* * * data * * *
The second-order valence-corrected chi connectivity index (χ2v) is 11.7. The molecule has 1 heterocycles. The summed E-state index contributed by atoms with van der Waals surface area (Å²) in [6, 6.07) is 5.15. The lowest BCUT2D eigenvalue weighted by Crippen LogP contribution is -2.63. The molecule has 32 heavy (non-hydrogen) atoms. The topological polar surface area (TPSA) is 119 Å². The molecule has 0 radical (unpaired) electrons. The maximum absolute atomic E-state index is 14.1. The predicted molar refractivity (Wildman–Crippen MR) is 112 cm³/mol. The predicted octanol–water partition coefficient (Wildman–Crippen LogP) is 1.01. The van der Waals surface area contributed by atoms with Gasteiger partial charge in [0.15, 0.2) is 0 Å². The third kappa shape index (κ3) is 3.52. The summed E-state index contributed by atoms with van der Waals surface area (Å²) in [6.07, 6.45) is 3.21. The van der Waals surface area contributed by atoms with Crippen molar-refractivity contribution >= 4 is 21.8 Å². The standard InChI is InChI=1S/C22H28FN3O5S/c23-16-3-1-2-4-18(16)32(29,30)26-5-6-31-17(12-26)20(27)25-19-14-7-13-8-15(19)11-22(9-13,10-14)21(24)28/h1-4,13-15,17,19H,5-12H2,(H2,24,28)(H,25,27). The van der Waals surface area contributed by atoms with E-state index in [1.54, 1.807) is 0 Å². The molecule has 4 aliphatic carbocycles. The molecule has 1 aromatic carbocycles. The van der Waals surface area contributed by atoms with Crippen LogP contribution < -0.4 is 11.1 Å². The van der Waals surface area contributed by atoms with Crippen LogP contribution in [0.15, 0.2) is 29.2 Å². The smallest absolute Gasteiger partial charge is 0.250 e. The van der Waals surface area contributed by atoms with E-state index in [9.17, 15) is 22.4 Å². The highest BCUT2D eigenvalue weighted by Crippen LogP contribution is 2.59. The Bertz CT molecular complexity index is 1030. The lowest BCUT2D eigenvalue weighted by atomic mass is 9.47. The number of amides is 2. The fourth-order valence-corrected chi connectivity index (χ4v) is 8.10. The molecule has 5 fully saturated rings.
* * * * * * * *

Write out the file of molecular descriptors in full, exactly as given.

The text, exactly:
The second-order valence-corrected chi connectivity index (χ2v) is 11.7. The molecule has 1 heterocycles. The summed E-state index contributed by atoms with van der Waals surface area (Å²) in [6, 6.07) is 5.15. The lowest BCUT2D eigenvalue weighted by Crippen LogP contribution is -2.63. The molecule has 32 heavy (non-hydrogen) atoms. The topological polar surface area (TPSA) is 119 Å². The molecule has 0 radical (unpaired) electrons. The maximum absolute atomic E-state index is 14.1. The predicted molar refractivity (Wildman–Crippen MR) is 112 cm³/mol. The predicted octanol–water partition coefficient (Wildman–Crippen LogP) is 1.01. The van der Waals surface area contributed by atoms with Gasteiger partial charge in [0.15, 0.2) is 0 Å². The third kappa shape index (κ3) is 3.52. The summed E-state index contributed by atoms with van der Waals surface area (Å²) in [6.07, 6.45) is 3.21. The van der Waals surface area contributed by atoms with Crippen molar-refractivity contribution >= 4 is 21.8 Å². The standard InChI is InChI=1S/C22H28FN3O5S/c23-16-3-1-2-4-18(16)32(29,30)26-5-6-31-17(12-26)20(27)25-19-14-7-13-8-15(19)11-22(9-13,10-14)21(24)28/h1-4,13-15,17,19H,5-12H2,(H2,24,28)(H,25,27). The van der Waals surface area contributed by atoms with E-state index in [1.54, 1.807) is 0 Å². The molecule has 4 aliphatic carbocycles. The molecule has 1 aromatic carbocycles. The van der Waals surface area contributed by atoms with Crippen LogP contribution < -0.4 is 11.1 Å². The van der Waals surface area contributed by atoms with Crippen LogP contribution in [0.15, 0.2) is 29.2 Å². The smallest absolute Gasteiger partial charge is 0.250 e. The van der Waals surface area contributed by atoms with E-state index in [9.17, 15) is 22.4 Å². The highest BCUT2D eigenvalue weighted by Crippen LogP contribution is 2.59. The Bertz CT molecular complexity index is 1030. The lowest BCUT2D eigenvalue weighted by atomic mass is 9.47. The number of amides is 2. The fourth-order valence-corrected chi connectivity index (χ4v) is 8.10. The molecule has 5 fully saturated rings.